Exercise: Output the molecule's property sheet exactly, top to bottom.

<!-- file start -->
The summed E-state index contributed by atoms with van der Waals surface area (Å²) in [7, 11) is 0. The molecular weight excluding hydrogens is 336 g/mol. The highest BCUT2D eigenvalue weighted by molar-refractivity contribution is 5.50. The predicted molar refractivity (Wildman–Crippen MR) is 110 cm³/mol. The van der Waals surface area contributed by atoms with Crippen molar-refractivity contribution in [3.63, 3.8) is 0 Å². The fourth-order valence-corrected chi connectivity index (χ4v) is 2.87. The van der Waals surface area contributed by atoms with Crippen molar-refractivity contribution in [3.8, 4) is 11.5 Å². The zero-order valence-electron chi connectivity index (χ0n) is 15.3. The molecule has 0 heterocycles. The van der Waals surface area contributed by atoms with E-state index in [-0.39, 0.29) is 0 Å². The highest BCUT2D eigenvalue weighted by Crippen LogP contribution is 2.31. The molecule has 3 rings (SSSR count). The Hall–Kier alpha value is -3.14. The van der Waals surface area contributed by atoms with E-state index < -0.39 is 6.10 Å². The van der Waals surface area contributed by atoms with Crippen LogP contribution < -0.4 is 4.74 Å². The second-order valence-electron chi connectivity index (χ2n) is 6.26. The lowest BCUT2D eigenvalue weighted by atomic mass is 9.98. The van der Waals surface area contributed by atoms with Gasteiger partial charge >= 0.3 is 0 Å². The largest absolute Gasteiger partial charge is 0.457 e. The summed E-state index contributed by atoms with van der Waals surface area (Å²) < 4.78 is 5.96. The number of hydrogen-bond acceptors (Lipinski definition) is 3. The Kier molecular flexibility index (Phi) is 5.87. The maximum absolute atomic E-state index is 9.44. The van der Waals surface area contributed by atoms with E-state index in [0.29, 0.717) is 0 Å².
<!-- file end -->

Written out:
The summed E-state index contributed by atoms with van der Waals surface area (Å²) in [7, 11) is 0. The molecular weight excluding hydrogens is 336 g/mol. The highest BCUT2D eigenvalue weighted by molar-refractivity contribution is 5.50. The predicted molar refractivity (Wildman–Crippen MR) is 110 cm³/mol. The van der Waals surface area contributed by atoms with Crippen molar-refractivity contribution in [3.63, 3.8) is 0 Å². The fourth-order valence-corrected chi connectivity index (χ4v) is 2.87. The van der Waals surface area contributed by atoms with Crippen molar-refractivity contribution in [3.8, 4) is 11.5 Å². The zero-order valence-electron chi connectivity index (χ0n) is 15.3. The molecule has 0 heterocycles. The van der Waals surface area contributed by atoms with E-state index in [-0.39, 0.29) is 0 Å². The highest BCUT2D eigenvalue weighted by Crippen LogP contribution is 2.31. The molecule has 3 rings (SSSR count). The Hall–Kier alpha value is -3.14. The van der Waals surface area contributed by atoms with E-state index < -0.39 is 6.10 Å². The van der Waals surface area contributed by atoms with Crippen LogP contribution < -0.4 is 4.74 Å². The second-order valence-electron chi connectivity index (χ2n) is 6.26. The lowest BCUT2D eigenvalue weighted by atomic mass is 9.98. The van der Waals surface area contributed by atoms with Gasteiger partial charge >= 0.3 is 0 Å². The largest absolute Gasteiger partial charge is 0.457 e. The summed E-state index contributed by atoms with van der Waals surface area (Å²) < 4.78 is 5.96. The number of hydrogen-bond acceptors (Lipinski definition) is 3. The Kier molecular flexibility index (Phi) is 5.87. The maximum absolute atomic E-state index is 9.44. The van der Waals surface area contributed by atoms with E-state index in [0.29, 0.717) is 0 Å².